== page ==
• NY Times Global Edition: Roger Cohen on “Brazil’s Giddy Convergence.”
  • The Economist: Why China may worry about North Korea just as much as America does
  • The Oil Drum: Peak Coal and China
  • Business Insider: The Latest On The Wage Inflation Mess Breaking Out All Over China
  • Edward Harrison: China’s bad debts a cause for concern
  • Intelledgement: Russia nepotism—who needs an official nobility/Party stealing from everyone else; an unofficial elite works just fine!
  • StrategyPage: Pressure From Above To Make Things Happen In Russia
  • Business Insider: Proof Of A Big Chinese Housing Bubble As Far Back As 2008
  • Bloomberg News: China…built up on a bedrock of bad bonds?
  • Intelledgement: Bad sign in Russia: young entrepreneurs appear to be emigrating in large numbers.
  • Mark MacKinnon: China makes another multibillion-dollar investment in Canada’s controversial oil sands.
  • Jonathan Chevreau: Is China heading for a banking crisis?
  • Intelledgement: Repercussions of the “one-child” policy in China long-lasting.
  • Intelledgement: Balancing development and environmental protection in India.
  • Wired: China has been buying missiles. Lots and lots of missiles.
  • Global Gains: An interesting take from the otherside—why to not invest in China.
  • Al Jazeera English: Opinion: India’s functioning anarchy
  • NY Times Global Edition: Back in the U.S.S.R.? After 20 Years, Many Russians Wish They Were:
  • WikiLeaks: Leaked US cable—China has “vastly increased” risk of nuclear accident by building reactors on the cheap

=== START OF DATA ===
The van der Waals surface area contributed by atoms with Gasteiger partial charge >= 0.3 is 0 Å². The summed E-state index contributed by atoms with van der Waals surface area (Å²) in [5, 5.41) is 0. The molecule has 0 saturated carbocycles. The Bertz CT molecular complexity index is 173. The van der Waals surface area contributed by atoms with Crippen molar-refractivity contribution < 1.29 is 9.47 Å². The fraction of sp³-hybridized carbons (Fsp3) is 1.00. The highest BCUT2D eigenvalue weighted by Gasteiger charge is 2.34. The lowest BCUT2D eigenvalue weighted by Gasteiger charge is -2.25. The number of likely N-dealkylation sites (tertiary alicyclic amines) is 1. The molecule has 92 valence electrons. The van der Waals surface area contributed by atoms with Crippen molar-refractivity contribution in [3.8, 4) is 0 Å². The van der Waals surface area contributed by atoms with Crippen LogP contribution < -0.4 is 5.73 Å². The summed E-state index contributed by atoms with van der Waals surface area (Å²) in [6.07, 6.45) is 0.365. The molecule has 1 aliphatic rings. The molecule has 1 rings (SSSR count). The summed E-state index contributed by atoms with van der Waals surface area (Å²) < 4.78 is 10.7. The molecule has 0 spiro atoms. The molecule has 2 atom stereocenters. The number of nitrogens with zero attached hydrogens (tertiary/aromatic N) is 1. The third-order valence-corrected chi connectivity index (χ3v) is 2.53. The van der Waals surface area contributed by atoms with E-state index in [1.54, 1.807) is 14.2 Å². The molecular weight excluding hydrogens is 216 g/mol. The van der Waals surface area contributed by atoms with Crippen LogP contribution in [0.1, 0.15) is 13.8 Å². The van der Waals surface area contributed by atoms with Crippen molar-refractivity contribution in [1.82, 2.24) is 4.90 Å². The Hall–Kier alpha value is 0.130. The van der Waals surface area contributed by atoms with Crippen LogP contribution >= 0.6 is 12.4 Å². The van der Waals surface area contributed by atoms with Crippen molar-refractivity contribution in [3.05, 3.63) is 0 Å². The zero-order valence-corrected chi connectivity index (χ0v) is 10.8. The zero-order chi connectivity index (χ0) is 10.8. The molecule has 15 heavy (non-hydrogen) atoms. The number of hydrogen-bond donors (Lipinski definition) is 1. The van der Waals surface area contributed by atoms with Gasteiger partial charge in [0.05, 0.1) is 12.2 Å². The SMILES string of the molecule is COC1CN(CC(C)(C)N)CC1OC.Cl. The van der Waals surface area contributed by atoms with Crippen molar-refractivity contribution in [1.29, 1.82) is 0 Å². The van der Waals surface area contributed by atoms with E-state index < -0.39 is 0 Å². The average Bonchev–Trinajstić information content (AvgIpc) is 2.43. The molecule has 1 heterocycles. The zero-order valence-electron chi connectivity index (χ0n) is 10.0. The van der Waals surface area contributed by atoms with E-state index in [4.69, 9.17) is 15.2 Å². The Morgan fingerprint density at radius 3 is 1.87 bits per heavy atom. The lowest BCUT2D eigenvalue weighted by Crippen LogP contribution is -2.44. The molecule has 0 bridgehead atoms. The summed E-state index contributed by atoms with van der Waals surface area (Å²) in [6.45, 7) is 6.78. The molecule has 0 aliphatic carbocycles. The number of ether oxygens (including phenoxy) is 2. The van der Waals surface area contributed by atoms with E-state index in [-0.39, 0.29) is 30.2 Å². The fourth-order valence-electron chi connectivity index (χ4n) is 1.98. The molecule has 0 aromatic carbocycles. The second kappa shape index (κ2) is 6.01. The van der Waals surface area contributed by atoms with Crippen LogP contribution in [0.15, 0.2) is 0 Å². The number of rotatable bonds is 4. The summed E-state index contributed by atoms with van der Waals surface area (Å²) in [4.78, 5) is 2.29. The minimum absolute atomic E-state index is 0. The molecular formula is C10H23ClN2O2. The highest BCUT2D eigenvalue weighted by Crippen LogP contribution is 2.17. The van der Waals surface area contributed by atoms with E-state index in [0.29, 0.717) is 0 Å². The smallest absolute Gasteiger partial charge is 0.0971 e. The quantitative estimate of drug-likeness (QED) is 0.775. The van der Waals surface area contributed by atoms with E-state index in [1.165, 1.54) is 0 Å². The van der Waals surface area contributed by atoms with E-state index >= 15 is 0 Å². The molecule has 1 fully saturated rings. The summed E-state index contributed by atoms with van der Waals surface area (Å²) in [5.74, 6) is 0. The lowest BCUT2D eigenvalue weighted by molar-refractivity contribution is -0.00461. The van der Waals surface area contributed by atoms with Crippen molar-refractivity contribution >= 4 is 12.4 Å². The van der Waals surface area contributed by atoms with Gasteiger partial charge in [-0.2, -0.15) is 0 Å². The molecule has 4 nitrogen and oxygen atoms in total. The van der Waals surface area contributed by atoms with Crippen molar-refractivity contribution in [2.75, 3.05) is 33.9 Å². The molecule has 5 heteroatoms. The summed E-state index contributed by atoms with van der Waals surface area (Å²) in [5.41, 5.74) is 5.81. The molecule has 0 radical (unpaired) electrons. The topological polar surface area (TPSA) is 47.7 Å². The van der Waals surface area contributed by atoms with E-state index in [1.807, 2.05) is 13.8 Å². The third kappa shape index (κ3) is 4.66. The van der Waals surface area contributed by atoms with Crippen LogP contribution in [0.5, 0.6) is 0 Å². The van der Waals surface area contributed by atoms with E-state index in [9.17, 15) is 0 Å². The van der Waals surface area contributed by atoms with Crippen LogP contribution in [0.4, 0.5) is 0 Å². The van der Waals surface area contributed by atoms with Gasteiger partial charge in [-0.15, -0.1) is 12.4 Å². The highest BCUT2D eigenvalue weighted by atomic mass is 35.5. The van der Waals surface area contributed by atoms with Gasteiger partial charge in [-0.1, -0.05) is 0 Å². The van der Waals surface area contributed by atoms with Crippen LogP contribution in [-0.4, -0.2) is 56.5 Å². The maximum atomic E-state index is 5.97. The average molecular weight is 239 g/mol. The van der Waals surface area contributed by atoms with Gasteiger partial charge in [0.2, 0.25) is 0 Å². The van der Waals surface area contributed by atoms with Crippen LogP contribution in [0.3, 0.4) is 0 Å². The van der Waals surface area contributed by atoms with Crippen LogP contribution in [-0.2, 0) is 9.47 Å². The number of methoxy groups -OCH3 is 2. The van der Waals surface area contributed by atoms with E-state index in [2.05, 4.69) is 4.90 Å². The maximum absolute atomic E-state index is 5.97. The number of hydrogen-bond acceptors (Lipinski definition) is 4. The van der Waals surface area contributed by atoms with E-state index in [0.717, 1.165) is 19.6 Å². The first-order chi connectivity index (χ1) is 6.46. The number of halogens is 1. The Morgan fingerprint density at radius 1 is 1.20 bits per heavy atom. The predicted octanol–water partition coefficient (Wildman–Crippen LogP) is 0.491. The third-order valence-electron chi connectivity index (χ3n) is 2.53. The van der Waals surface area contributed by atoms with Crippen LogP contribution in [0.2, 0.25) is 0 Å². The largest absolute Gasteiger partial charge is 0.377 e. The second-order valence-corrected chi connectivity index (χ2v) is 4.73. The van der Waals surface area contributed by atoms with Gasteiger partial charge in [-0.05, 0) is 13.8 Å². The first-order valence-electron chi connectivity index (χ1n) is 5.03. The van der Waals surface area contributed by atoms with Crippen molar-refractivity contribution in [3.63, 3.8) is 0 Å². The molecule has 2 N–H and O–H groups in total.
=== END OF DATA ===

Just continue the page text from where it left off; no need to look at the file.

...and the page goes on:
• StrategyPage: SURFACE FORCES—India Shifts To The East
  • Edward Harrison: Brazil Surprise Rate Cut To Weigh On BRL
  • Foreign Policy: Why the world should embrace, not fear, China’s economic rise
  • China News Daily: Fitch warns of downgrades for China, Japan
  • The Economist: Two trends have contributed to a meaningful shift in China’s terms of trade
  • NY Times Global Edition: In India, Nurturing the Next Generation of Entrepreneurs
  • NY Times Global Edition: China’s Economic Engine Shows Signs of Slowing
  • citizen lab: Russia prepares UN ban on anti-government propaganda on Internet
  • The Economist: The yuan is still a long way from being a reserve currency, but its rise is overdue

Deep Capture

  • Charles Hugh Smith: The Shape of Things To Come—The unstable double-bind of rule by Financial Plutocracy
  • Intelledgement: Outgoing FDIC head Sheila Bair’s exit interview—2008 bank bailout was a mistake and we must not repeat it.
  • Edward Harrison: The Federal Reserve is a political organization
  • Brad Hessel: We-Have-Met-the-Enemy-and-He-Is-Us Dept. New book “Reckless Endangerment” explicates roots of the financial crisis.
  • Charles Hugh Smith: Complexity and Collapse—complexity offers a facsimile of “reform” to serve self-preservation
  • Intelledgement: Heads—Wall Sreet wins…tails—Main Street loses. Case study: Escanaba, Michigan paper plant.
  • The Oil Drum: Charles Eisenstein’s “Peak Oil, Peak Debt, and the Concentration of Power” #peakoil